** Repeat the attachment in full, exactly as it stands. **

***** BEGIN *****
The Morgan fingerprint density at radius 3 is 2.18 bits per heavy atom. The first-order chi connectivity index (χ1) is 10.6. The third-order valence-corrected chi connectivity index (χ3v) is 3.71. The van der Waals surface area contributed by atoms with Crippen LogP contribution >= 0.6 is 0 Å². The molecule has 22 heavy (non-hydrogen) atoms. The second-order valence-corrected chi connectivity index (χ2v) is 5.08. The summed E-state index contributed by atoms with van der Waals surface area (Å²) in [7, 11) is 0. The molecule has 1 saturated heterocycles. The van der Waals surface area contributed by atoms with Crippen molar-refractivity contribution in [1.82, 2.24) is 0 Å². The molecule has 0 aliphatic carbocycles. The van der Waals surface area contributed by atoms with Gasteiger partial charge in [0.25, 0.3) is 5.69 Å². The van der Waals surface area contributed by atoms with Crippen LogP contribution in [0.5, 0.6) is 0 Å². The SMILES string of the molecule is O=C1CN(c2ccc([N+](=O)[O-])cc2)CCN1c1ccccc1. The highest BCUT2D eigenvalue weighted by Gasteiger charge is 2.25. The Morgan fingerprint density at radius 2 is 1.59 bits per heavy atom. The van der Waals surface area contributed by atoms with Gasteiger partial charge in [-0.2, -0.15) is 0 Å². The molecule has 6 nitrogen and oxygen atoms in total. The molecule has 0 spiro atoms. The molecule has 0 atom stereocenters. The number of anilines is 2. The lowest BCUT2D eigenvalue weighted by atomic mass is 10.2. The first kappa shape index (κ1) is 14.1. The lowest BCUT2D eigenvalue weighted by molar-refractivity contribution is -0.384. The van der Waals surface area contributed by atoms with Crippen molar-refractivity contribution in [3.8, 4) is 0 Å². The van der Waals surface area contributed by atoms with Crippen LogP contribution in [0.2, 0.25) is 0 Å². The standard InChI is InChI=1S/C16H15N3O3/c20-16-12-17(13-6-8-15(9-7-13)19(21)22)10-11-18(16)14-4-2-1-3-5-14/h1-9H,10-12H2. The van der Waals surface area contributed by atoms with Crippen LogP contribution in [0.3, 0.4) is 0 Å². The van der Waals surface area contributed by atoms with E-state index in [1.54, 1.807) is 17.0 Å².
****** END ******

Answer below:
The Morgan fingerprint density at radius 3 is 2.18 bits per heavy atom. The first-order chi connectivity index (χ1) is 10.6. The third-order valence-corrected chi connectivity index (χ3v) is 3.71. The van der Waals surface area contributed by atoms with Crippen LogP contribution >= 0.6 is 0 Å². The molecule has 22 heavy (non-hydrogen) atoms. The second-order valence-corrected chi connectivity index (χ2v) is 5.08. The summed E-state index contributed by atoms with van der Waals surface area (Å²) in [7, 11) is 0. The molecule has 1 saturated heterocycles. The van der Waals surface area contributed by atoms with Crippen molar-refractivity contribution in [1.82, 2.24) is 0 Å². The molecule has 0 aliphatic carbocycles. The van der Waals surface area contributed by atoms with Gasteiger partial charge in [0.25, 0.3) is 5.69 Å². The van der Waals surface area contributed by atoms with Crippen LogP contribution in [0.5, 0.6) is 0 Å². The SMILES string of the molecule is O=C1CN(c2ccc([N+](=O)[O-])cc2)CCN1c1ccccc1. The highest BCUT2D eigenvalue weighted by Gasteiger charge is 2.25. The Morgan fingerprint density at radius 2 is 1.59 bits per heavy atom. The van der Waals surface area contributed by atoms with Gasteiger partial charge in [-0.2, -0.15) is 0 Å². The molecule has 6 nitrogen and oxygen atoms in total. The molecule has 0 spiro atoms. The molecule has 0 atom stereocenters. The number of anilines is 2. The lowest BCUT2D eigenvalue weighted by atomic mass is 10.2. The first kappa shape index (κ1) is 14.1. The lowest BCUT2D eigenvalue weighted by molar-refractivity contribution is -0.384. The van der Waals surface area contributed by atoms with Crippen molar-refractivity contribution in [3.8, 4) is 0 Å². The van der Waals surface area contributed by atoms with Crippen LogP contribution in [0.2, 0.25) is 0 Å². The standard InChI is InChI=1S/C16H15N3O3/c20-16-12-17(13-6-8-15(9-7-13)19(21)22)10-11-18(16)14-4-2-1-3-5-14/h1-9H,10-12H2. The van der Waals surface area contributed by atoms with Crippen LogP contribution in [0.3, 0.4) is 0 Å². The van der Waals surface area contributed by atoms with E-state index in [1.54, 1.807) is 17.0 Å².